If that is indeed your argument, then I think it fails somewhere around step number two. Step three is also flawed. Perhaps if we were to have better pictures or (better yet) if we could visit the site, we might see evidence galore.

Thompson
post #70 of 94
Quote:
Originally Posted by ranger_one View Post

Also, data centers try to be as anonymous as possible so you'll likely not see any logos or signs. Most people work next to data centers for years without even realizing what they are.

Well, this particular data center has been all over the news because of the sweetheart deal made in order for Apple to choose the site. Any notion of anonymity is completely out the window from the get-go.

The lack of a logo on top of the building is probably more a function of the fact that there is no reason to put one there, and it could actually harm the function of the roof (which you pointed out).

Thompson
post #71 of 94
I was assuming the data center would be machined out of a solid block of aluminum.
post #72 of 94
Quote:
Originally Posted by Tom J View Post

I was assuming the data center would be machined out of a solid block of aluminum.

post #73 of 94
Quote:
Originally Posted by ranger_one View Post

My thoughts...

SIZE. 500,000 square feet is huge for a data center. Most data centers have standardized on ultra-high-density blade servers; even though Apple doesn't build their own blade product, they can fit 42 of their 1U Xserves in a single data center rack that takes up less than a square meter. Huge multi-national corporations can run all their data center operations out of facilities as small as 2,000 square feet. Even with "modules" for SAN storage, robotic backup silos, power backup units, staging labs and workspaces for people it's really unlikely Apple would run out of space in a 500,000 sf facility anytime soon, especially considering that server footprints are shrinking.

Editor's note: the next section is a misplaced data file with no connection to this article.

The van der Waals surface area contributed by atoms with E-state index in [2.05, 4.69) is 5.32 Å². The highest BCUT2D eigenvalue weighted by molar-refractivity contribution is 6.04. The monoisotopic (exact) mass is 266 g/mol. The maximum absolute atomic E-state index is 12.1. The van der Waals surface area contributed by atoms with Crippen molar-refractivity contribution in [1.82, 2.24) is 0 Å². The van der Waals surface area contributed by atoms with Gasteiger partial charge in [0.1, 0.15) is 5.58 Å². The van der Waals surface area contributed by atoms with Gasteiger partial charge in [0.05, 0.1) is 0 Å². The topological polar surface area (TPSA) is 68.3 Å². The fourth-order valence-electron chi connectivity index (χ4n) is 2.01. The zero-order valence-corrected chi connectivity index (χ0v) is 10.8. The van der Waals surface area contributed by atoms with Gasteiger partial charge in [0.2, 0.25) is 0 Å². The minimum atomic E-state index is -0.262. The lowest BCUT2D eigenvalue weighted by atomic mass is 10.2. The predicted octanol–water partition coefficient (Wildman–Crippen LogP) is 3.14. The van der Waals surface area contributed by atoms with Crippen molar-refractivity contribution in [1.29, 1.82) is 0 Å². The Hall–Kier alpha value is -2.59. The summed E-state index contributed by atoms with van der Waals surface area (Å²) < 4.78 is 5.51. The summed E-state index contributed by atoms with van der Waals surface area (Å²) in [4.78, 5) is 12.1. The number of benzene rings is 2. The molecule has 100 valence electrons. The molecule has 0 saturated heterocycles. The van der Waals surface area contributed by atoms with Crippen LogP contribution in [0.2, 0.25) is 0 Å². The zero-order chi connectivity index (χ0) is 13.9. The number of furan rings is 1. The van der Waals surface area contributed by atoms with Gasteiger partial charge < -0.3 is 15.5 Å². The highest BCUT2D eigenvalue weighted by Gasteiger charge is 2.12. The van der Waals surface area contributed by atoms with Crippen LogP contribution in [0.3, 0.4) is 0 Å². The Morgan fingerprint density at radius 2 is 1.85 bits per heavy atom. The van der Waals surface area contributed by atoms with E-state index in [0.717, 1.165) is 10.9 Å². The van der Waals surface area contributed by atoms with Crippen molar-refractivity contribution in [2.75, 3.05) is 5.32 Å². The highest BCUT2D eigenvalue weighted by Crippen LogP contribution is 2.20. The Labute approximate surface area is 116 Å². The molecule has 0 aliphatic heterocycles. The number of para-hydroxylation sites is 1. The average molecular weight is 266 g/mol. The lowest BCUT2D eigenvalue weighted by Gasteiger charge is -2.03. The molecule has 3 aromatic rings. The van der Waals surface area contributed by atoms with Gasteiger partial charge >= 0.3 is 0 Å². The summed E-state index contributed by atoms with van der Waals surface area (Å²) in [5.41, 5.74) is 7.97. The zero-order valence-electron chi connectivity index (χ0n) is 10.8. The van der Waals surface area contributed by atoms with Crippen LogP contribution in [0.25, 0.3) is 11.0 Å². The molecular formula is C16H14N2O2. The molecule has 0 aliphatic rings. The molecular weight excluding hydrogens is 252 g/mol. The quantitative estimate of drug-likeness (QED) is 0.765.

PARKING LOT/EXPANSION AREA. I believe this is simply the construction parking and staging area, which is now likely being lightly terraformed with plantings, etc. to lessen the environmental impact. This is not a long-term parking lot; data centers like this typically would be staffed with fewer than 30 employees per shift. Even adding some "burst" parking capacity for emergencies, special projects, etc. it's unlikely they would ever need more parking than what currently surrounds the facility. This isn't a Wal-Mart, it's a data center.

TANKS. I believe those silos out back are the diesel tanks for the backup generators. They are large, but realize that high computing density requires high power density. Apple's Xserves, if I recall correctly, could theoretically eat up 168 amps per rack @240V at 100% density. It would take some monstrous generator capacity to power a 500,000 sf data center of these machines. Data centers typically have enough diesel on-hand to power the entire facility for 3-5 days (I worked in one that had two weeks of capacity), with contracts to provide continuous refueling to keep it running indefinitely. Why two? Redundancy-- everything in a DC is redundant. Power typically comes from two different substations into two different locations on the building, Internet connectivity normally comes from two different carriers (at least) into two ingress points on the building, etc. AC units, power backup units, etc. all include hot spares to take over and maintain capacity in the event of a multi-unit failure. Serious enterprise-class data centers are built to withstand terrorist attacks.